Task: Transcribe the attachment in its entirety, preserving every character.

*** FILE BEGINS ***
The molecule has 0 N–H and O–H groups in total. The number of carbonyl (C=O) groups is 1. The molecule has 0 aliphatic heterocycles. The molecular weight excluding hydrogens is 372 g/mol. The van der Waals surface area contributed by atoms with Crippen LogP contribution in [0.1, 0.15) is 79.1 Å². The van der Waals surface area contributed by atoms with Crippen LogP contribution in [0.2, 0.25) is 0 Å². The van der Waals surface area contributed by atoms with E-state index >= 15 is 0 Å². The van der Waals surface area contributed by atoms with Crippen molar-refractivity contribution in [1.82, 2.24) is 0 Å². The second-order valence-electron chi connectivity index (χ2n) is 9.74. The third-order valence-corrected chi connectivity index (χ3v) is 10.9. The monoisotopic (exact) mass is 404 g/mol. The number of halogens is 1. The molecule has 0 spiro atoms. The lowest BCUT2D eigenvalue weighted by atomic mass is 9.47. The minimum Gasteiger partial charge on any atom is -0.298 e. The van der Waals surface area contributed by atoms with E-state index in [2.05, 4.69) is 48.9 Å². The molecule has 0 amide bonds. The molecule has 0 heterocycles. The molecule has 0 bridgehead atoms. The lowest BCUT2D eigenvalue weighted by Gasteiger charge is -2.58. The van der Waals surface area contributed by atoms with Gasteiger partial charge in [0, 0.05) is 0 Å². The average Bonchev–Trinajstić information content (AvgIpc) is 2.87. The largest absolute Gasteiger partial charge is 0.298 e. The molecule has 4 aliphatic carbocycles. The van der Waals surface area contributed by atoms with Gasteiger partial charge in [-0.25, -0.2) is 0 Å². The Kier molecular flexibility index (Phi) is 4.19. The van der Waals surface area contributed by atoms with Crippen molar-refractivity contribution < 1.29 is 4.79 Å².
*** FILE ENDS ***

The molecule has 0 N–H and O–H groups in total. The number of carbonyl (C=O) groups is 1. The molecule has 0 aliphatic heterocycles. The molecular weight excluding hydrogens is 372 g/mol. The van der Waals surface area contributed by atoms with Crippen LogP contribution in [0.1, 0.15) is 79.1 Å². The van der Waals surface area contributed by atoms with Crippen LogP contribution in [0.2, 0.25) is 0 Å². The van der Waals surface area contributed by atoms with E-state index >= 15 is 0 Å². The van der Waals surface area contributed by atoms with Crippen molar-refractivity contribution in [1.82, 2.24) is 0 Å². The second-order valence-electron chi connectivity index (χ2n) is 9.74. The third-order valence-corrected chi connectivity index (χ3v) is 10.9. The monoisotopic (exact) mass is 404 g/mol. The number of halogens is 1. The molecule has 0 spiro atoms. The lowest BCUT2D eigenvalue weighted by atomic mass is 9.47. The minimum Gasteiger partial charge on any atom is -0.298 e. The van der Waals surface area contributed by atoms with E-state index in [2.05, 4.69) is 48.9 Å². The molecule has 0 amide bonds. The molecule has 0 heterocycles. The molecule has 0 bridgehead atoms. The lowest BCUT2D eigenvalue weighted by Gasteiger charge is -2.58. The van der Waals surface area contributed by atoms with Gasteiger partial charge in [0, 0.05) is 0 Å². The average Bonchev–Trinajstić information content (AvgIpc) is 2.87. The largest absolute Gasteiger partial charge is 0.298 e. The molecule has 4 aliphatic carbocycles. The van der Waals surface area contributed by atoms with Gasteiger partial charge in [-0.25, -0.2) is 0 Å². The Kier molecular flexibility index (Phi) is 4.19. The van der Waals surface area contributed by atoms with Crippen molar-refractivity contribution < 1.29 is 4.79 Å².